I am a graduate student helping with the development of a course and will be teaching at least part of it. However, I found out recently that the program wants to offer it as a 1-2 credit course.

It's being sold as a "journal club" format, but requires a lot more outside work than the typical journal club because it's being developed as a sort of flipped classroom style course.

Is the amount of in-class work used to determine credits? Overall work? Something else entirely? I don't want to bring this up to them if it I'm not even understanding it properly.

So, how do you determine how many credits a course is "worth"?


Your institution almost certainly has guidelines for what constitutes a "credit" - you will have to rely on those guidelines.

For example: http://archive.catalog.arizona.edu/2015-16/policies/credit_definitions.htm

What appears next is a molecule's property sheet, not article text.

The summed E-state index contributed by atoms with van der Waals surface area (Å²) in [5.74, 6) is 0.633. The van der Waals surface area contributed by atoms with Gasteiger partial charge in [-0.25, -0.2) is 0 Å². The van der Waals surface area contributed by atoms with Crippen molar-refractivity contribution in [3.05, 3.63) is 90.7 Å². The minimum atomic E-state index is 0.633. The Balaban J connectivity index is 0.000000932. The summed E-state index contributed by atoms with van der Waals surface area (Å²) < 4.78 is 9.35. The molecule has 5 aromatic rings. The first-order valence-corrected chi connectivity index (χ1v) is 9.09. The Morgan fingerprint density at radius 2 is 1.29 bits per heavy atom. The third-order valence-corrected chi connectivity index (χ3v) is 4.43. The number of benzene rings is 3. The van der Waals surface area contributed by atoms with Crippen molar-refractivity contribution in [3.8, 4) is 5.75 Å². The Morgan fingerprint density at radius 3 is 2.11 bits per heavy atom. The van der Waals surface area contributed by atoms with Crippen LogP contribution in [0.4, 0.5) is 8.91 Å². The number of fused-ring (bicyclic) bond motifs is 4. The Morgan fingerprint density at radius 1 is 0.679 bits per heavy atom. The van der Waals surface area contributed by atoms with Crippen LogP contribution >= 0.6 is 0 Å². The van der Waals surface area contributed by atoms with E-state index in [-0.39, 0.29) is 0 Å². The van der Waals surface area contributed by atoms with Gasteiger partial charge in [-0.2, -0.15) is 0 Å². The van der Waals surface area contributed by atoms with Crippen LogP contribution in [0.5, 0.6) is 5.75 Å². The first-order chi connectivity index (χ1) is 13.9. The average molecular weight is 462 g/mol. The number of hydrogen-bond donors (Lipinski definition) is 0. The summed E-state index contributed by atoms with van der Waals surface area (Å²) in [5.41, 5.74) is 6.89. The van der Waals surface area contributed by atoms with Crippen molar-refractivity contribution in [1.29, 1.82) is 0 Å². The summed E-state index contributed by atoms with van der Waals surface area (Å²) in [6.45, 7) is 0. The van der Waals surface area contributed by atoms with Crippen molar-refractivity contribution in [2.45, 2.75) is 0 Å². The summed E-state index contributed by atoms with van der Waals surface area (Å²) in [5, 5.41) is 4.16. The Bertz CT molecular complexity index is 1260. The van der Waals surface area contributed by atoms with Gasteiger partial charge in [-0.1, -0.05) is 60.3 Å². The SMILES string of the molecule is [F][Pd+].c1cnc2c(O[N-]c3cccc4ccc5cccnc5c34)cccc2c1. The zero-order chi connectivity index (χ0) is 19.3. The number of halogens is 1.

At US universities that I am familiar with, the common definition is that 1 credit = 1 weekly 'hour' of class time, and ~2 weekly hours of effort outside of class, giving a total of 36-45 hours a week for a full-time load of 12-15 credits. Of course for some types of classes, these numbers get shifted around, and they are totally different in courses not over a full semester (though the effort is the same, the time is much less).

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  • This sounds about right. At most of the schools I've seen, one credit equates to roughly fifty minutes of class meeting time. – Sean Roberson Jul 21 '17 at 2:51
  • Note that this calculation is done assuming a quarter course. At a university that works in semesters (e.g. common in Europe), where 30 credits per semester are often the norm, you would of course need to shift these numbers. – Dirk Jul 21 '17 at 9:20

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